CW: sexism, mass violence, mass shootings, and graphic descriptions
My updates for this book looked a little like this:
“Well, this is terrifying.”
“Yep, this is terrifying.”
“That. Was. Fucked.”
The last one was my ending thoughts on the book, so that says a lot, right? This book was a force of violence. It shocked me and had my heart pounding. I mean, I read most of it in one of my classes (granted, said class is boring but I can’t always concentrate on reading when someone’s talking) and was absolutely set on it. Even more telling is that I had to read this on my computer — which I hate doing — but I didn’t really care about that.
But, this book is a terrifying glimpse into the possible future of America.
The heart of the matter was that, from the beginning, America had always been a nation of fear.
It plays on a future that doesn’t feel that far off, where there were 500 mass shootings in a year and, one day, someone videoed themselves doing it. Advertisers were shocked when their algorithm picked it up and started playing that as the ad. Then people watched it. Millions of people.
Thus, the Vigilance was born. It’s a “game” where they select people who could become active shooters, then set them loose in a public place to see what happens. It’s like football, complete with commentators talking about how inept people are. The game is to keep people ever ready for the inevitable shooter and allowing shooters to just do what they want, with the promise of a prize at the end.
The story itself follows two people. McDean is a man on the inside, running the Vigilance. He carefully crafts and selects his Ideal Person that will be the best shooter to reach the audience they’re going for. And, he’s also having sex with an intern. Then, there’s Delyna, a bartender who’s father was a police officer killed. She’s not into the Vigilance and just wants the whole damn thing to stop.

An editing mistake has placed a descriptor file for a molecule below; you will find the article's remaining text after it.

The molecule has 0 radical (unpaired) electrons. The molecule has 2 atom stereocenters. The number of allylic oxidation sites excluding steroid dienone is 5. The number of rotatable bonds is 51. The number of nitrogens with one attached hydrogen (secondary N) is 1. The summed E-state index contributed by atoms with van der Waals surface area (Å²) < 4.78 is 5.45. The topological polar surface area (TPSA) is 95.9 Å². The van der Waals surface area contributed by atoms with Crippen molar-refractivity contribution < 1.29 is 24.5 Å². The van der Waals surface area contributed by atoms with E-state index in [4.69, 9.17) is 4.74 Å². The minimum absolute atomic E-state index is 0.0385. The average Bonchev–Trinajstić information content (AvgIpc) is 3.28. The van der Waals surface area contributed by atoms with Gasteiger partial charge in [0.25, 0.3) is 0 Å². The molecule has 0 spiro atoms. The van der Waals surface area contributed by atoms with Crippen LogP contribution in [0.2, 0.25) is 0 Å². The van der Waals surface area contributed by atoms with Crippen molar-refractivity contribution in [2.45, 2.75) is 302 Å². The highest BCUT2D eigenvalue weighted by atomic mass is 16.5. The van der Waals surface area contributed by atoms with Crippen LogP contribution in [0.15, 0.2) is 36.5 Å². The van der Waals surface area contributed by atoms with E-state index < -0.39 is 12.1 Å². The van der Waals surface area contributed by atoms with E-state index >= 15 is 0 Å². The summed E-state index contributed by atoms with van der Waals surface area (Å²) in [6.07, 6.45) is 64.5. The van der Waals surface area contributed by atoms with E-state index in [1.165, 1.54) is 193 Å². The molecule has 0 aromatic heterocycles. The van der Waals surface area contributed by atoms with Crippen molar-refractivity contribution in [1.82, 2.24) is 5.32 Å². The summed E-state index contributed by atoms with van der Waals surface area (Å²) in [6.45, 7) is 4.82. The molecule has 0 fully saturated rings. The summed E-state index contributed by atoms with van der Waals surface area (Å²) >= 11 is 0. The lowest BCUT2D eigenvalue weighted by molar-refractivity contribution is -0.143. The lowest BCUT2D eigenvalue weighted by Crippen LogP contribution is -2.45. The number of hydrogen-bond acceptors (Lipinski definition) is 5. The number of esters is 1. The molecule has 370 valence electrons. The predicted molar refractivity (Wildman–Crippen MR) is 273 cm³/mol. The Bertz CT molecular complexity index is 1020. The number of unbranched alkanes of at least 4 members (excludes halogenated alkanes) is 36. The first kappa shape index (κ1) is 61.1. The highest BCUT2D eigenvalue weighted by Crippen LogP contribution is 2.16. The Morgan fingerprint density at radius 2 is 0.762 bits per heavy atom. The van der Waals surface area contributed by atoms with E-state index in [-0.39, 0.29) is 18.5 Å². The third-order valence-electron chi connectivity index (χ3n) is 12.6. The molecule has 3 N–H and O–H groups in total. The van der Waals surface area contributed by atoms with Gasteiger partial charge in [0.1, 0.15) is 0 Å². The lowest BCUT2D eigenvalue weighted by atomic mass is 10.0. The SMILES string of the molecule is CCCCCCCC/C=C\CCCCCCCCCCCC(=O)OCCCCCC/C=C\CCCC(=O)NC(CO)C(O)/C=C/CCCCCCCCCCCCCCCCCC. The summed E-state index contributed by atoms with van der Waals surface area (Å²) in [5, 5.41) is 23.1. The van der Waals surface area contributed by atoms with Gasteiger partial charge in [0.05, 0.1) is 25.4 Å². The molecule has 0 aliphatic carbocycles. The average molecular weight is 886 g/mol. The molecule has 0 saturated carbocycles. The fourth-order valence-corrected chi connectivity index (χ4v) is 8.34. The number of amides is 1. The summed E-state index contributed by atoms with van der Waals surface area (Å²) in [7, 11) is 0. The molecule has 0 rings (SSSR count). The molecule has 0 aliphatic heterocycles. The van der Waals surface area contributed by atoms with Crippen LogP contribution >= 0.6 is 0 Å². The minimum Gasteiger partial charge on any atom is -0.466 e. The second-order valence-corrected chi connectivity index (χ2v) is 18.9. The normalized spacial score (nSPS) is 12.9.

I think the thing that was the most frightening about this story was just how real it felt. Bennett captured all the people involved and made it feel so real. It was like I was watching the shooting, because there are graphic descriptions of it throughout the last half of the book. I was really placed in that situation and it was chilling.
The reason I took the star off was due to two reasons: the turn the story took at the end and the lack of a resoluation. I love novellas, but not all of them are created equally. Bennett really knows his craft and how to get all the needed details in without going overboard, but I still think that some things were added that simply didn’t work for the overall tone of the story. And, I really wanted some kind of ending, no matter how negative it was.
Still, this is an excellent book. If you can handle the subject matter — and, I know, not everyone can because it truly is life imitating art — I highly recommend it.
What’s your favorite dystopian novel?